The upcoming parliamentary elections at the end of September are the talk of the town in Slovakia, with a slew of interesting legislative changes – including those covering whistleblowing, corporate restructurings, and construction – coming in before the buzzer, according to Wolf Theiss Managing Partner Katarina Matulnikova.
“The expectations for the upcoming parliamentary elections are high and the political discourse is dominated by opinion polls, proposed party candidates, and potential coalition talks,” Matulnikova begins. Campaigning is in full swing, and there is great anticipation for the formation of a new government. However, the “recent announcement by President Zuzana Caputova that she will not be a candidate in the upcoming presidential elections next year has been met with disappointment,” she adds.
Matulnikova reports there has been a “legislative race leading up to the elections in Slovakia. Currently, one of the most debated issues is the amendment to the whistleblowing regulation – Slovakia has been a pioneer in this area, having dedicated regulation in place since 2015,” she says. “The proposed changes include widening the definition of the term whistleblower, the group of individuals granted protection against retaliation, and the group of employers mandated to introduce a reporting system.” She also explains that the new regulation “expands the illegal activity or transactions covered, modifies the competencies of employers with 250+ employees during investigation by preventing them from outsourcing report investigations, and increasing the penalties for failure to comply with the new regulation significantly.”
And there are further interesting legislative developments garnering attention in Slovakia, Matulnikova adds. “One such topic is the upcoming change to the Construction Act becoming effective in April next year and the changes to the related regulation. This has sparked intense debates, discussions, and votes, with recent clashes centering around environmental impact assessments within the process of getting building permits,” she explains. Also, Slovakia adopted the long-awaited new regulation on the transformation of corporate entities, she notes. “The new legislation will provide more instruments for cross-border and domestic restructurings, including spin-offs.”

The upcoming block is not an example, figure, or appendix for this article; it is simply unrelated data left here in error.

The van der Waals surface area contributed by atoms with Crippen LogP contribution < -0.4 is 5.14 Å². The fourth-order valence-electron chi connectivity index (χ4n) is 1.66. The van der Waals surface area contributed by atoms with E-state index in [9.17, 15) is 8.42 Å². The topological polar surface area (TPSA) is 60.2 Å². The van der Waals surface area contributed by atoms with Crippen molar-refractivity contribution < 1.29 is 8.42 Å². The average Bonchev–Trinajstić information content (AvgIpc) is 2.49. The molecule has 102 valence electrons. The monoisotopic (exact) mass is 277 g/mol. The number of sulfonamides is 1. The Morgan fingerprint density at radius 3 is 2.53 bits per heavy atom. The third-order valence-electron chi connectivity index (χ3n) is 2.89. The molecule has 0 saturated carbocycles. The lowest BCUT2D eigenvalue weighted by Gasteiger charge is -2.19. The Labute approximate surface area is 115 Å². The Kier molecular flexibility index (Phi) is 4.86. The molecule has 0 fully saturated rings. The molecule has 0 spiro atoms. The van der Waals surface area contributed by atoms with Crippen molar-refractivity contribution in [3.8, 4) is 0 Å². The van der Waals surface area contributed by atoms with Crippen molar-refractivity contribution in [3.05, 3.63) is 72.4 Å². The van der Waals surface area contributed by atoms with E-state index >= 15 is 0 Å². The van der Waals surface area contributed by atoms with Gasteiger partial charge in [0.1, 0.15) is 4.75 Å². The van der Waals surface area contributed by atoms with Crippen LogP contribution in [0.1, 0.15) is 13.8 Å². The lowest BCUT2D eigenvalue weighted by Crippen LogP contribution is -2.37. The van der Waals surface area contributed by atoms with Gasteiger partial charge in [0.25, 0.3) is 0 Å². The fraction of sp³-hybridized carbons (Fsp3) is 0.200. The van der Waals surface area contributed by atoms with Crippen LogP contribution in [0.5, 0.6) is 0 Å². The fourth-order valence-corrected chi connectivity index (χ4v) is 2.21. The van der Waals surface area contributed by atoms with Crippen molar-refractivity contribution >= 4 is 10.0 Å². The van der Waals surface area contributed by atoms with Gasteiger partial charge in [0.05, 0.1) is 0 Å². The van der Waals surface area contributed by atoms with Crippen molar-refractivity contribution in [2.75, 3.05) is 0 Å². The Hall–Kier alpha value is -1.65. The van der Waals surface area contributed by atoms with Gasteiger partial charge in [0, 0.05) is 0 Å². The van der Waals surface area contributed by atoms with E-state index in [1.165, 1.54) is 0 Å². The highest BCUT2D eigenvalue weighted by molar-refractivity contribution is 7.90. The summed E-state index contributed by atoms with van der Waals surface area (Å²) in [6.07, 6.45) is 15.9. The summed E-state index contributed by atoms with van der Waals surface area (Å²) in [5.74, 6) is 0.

Notably, a recent judicial reform brings changes to the country's court structure, Matulnikova says. “The primary objective of this reform is to allow for greater specialization among judges. It entails altering the number of district courts” she explains. “Moreover, new municipal courts have been established in Bratislava and Kosice. The reform also aims to allocate specific agendas to particular courts and enhance the expertise and efficiency within the judicial system,” she says, adding that the changes have caused many hearings to be postponed, but “things are expected to pick up speed by autumn.”
Moving on to market movements, Matulnikova says the high inflation rate remains a significant economic concern, despite gradually decreasing. “Currently, it stands at approximately 11%, down from nearly 13% in previous months. The high inflation rate has put pressure on employers. However, rising energy and utility prices have intensified counter-pressure, resulting in economic debates permeating collective bargaining processes throughout Slovakia's industry sectors,” she explains.
Finally, Matulnikova notes that the topic of AI is important across various industries in Slovakia, particularly in the IT sector. “Bratislava and Kosice have a strong presence of established IT companies and a history of technological innovation. As a result, the market is actively seeking ways to adapt to the rise of AI,” she says. “Draft AI regulation introduced by the EU this spring and its impact on the use of AI is very prominent in debates among the lawyers in the country.”